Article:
MSHA News Statement: [05/19/2011]
Contact: Amy Louviere
Phone: (202) 693-9423
Release Number 11-767-NAT
Statement by MSHA Assistant Secretary Joseph A. Main on release
of Upper Big Branch Independent Investigation Report
ARLINGTON, Va.- Joseph A. Main, assistant secretary of labor for mine safety and health, today issued the following statement regarding the release of the Upper Big Branch Independent Investigation Report:
"Maintaining a safe mine is the responsibility of the mine operator. The tragedy at the Upper Big Branch Mine was entirely preventable, and basic safety practices were not followed by Massey Energy. Those were the major findings in the Governor's Independent Investigation Panel's report on Upper Big Branch, released today.
"GIIP agrees with much of the evidence analyzed by MSHA to date. It reveals that methane was ignited at the tail of the longwall as the longwall shearer - which had faulty water sprays - cut into sandstone in the mine roof, the likely source of the ignition. The ignition then transitioned into a major coal dust explosion.
"The GIIP report found that 'Massey failed to properly examine the mine to find and fix hazards and violations; control the accumulation of coal dust in the mine by adequately rock dusting; maintain water spray systems on the longwall cutting shearer; submit an effective mine ventilation plan; and comply with approved plans.'
"Massey knew it was having serious compliance problems and failed to effectively fix them. However, as the GIIP report points out, Massey did more than fail to act. Massey promoted a culture that 'prized production over safety' and where 'wrongdoing became acceptable.' As such, it violated the law and disregarded basic safety practices.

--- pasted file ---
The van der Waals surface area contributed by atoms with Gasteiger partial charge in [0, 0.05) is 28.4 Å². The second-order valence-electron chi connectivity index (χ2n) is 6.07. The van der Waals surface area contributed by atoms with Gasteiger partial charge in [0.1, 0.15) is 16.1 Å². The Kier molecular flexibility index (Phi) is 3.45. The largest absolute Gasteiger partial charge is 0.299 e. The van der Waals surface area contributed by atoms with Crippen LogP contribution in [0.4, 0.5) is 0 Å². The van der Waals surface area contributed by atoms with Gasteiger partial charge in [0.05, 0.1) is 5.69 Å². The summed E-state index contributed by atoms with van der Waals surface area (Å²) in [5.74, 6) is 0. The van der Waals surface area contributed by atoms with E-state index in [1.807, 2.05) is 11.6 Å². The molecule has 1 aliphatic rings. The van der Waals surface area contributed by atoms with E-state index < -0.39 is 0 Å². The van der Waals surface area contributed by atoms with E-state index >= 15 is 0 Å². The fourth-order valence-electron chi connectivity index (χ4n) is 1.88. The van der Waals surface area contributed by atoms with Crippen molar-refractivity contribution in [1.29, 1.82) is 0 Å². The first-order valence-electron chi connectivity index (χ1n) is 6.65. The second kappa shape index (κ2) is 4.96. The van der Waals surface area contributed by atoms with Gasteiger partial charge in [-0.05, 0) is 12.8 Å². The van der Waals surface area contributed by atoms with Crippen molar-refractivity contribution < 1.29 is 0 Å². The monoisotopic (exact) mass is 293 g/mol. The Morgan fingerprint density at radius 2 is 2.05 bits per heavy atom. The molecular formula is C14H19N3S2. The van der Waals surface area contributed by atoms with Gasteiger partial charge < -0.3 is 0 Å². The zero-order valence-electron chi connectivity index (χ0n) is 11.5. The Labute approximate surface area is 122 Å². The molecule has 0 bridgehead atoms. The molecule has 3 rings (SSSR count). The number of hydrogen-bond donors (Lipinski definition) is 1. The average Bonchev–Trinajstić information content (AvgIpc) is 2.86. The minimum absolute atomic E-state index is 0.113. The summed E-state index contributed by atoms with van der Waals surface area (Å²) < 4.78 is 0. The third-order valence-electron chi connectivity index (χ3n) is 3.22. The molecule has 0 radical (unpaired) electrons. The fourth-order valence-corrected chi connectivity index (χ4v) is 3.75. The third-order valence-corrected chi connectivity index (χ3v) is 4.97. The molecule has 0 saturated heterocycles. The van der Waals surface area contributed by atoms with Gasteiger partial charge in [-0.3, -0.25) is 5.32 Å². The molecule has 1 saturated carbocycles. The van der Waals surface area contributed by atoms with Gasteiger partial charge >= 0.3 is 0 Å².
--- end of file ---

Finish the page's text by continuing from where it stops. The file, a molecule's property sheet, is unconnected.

"As part of this culture, the GIIP report found that Massey employed tactics to intimidate miners from speaking out about unsafe conditions. As we heard from congressional testimony of miners last spring, Massey also hid violations from government enforcement agencies, such as through advance notice of inspections, which is prohibited under the Federal Mine Safety and Health Act of 1977.
"We are playing a significant role in making mines safer. Yet, there are mine operators that don't get it. They operate differently when MSHA is not there, and they know MSHA cannot be there all the time. That's why we have called on Congress to provide us with more tools to protect miners. We need to make sure that recalcitrant operators do get it.
"While our own investigation is ongoing, it is fair to say that MSHA is in agreement with many of the GIIP findings. The panel's report echoes many of the findings that MSHA has been sharing with victims' families and the public."